The paper has excavated the theory of the urban that underpins Lefebvre’s writings as potentially relevant for urban environmental sociology and politics. It has also unearthed the specific political strategy that underlies the Right to the City-idea as potentially relevant for rethinking environmental strategies and doxa among (some) environmental scholars (and activists): the doxa that radicalism is to be most commonly found in society’s niches, margins, and cracks. Recognizing that even active pursuits of planetary, that is, more radical, environmentalism seem to often remain stuck in lifeworld reform, this paper foregrounds heterodox right claims as a political strategy worth exploring for environmental purposes. Formulating radical political demands as heterodox right claims means, as was explained, appropriating dominant political languages and institutions, such as the language and institution of law, while changing the latter’s grammar and “contracts of citizenship” towards, e.g., grammars that foreground socio-ecological justice and redefine existing compacts of citizenship along socio-ecological lines. In short, the paper has also argued that ecological citizenship may be re-invigorated not only from within society’s cracks, niches, and margins but also by appropriations and (creative and cunning) reconfigurations of dominant political languages and institutions—a form of reinvigoration current academic debates on bottom-up environmentalism seem to be paying little attention to.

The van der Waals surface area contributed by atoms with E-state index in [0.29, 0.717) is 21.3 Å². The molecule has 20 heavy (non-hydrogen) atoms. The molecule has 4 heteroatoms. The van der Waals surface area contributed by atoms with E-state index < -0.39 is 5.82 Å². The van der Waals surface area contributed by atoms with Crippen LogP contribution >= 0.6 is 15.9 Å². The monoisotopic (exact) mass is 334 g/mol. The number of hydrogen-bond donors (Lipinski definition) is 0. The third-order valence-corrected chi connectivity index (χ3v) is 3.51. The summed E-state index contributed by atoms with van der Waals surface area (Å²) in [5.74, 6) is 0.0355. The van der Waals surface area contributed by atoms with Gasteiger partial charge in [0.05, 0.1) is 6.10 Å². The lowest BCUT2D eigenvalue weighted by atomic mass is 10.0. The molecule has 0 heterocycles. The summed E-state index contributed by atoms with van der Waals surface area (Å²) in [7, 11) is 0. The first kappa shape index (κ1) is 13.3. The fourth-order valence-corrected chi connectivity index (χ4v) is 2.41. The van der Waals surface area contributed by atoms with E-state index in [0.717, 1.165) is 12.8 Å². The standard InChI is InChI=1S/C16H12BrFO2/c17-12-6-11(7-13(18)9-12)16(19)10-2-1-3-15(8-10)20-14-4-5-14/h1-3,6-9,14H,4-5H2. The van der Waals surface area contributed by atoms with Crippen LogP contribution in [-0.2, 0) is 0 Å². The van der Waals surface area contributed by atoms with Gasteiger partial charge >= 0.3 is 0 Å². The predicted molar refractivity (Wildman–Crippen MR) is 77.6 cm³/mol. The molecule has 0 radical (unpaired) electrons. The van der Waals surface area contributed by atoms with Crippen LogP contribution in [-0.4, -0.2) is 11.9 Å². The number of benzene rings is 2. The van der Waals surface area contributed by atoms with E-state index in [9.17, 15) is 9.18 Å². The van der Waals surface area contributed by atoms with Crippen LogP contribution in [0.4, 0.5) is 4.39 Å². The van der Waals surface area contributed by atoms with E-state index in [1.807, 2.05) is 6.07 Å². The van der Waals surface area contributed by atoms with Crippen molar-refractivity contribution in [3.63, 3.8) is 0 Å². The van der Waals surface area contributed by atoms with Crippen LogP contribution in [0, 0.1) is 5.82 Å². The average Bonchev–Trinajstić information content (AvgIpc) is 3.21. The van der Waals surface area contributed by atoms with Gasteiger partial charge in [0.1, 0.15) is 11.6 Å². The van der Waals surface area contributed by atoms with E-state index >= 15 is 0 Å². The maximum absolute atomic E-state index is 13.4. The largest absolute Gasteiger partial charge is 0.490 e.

This research was funded by the FWF Austrian Science Fund, grant number P31226-G29.

Conflicts of Interest

The author declares no conflict of interest.